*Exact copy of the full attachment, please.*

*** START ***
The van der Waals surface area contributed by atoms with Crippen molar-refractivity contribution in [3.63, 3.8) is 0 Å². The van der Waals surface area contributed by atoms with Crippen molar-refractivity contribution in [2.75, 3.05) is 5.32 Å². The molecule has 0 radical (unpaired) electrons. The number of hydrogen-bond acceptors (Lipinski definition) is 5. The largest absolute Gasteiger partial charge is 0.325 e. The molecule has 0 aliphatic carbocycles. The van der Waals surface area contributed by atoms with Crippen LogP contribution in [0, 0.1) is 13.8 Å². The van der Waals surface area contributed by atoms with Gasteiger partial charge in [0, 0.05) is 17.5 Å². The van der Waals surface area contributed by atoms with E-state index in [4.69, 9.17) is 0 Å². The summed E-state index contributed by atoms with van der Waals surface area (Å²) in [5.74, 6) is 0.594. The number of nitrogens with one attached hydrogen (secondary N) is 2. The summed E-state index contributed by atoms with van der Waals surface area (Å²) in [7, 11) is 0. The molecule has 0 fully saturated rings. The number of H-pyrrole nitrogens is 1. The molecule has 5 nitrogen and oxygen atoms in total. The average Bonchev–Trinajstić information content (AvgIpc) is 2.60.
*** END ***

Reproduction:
The van der Waals surface area contributed by atoms with Crippen molar-refractivity contribution in [3.63, 3.8) is 0 Å². The van der Waals surface area contributed by atoms with Crippen molar-refractivity contribution in [2.75, 3.05) is 5.32 Å². The molecule has 0 radical (unpaired) electrons. The number of hydrogen-bond acceptors (Lipinski definition) is 5. The largest absolute Gasteiger partial charge is 0.325 e. The molecule has 0 aliphatic carbocycles. The van der Waals surface area contributed by atoms with Crippen LogP contribution in [0, 0.1) is 13.8 Å². The van der Waals surface area contributed by atoms with Gasteiger partial charge in [0, 0.05) is 17.5 Å². The van der Waals surface area contributed by atoms with E-state index in [4.69, 9.17) is 0 Å². The summed E-state index contributed by atoms with van der Waals surface area (Å²) in [5.74, 6) is 0.594. The number of nitrogens with one attached hydrogen (secondary N) is 2. The summed E-state index contributed by atoms with van der Waals surface area (Å²) in [7, 11) is 0. The molecule has 0 fully saturated rings. The number of H-pyrrole nitrogens is 1. The molecule has 5 nitrogen and oxygen atoms in total. The average Bonchev–Trinajstić information content (AvgIpc) is 2.60.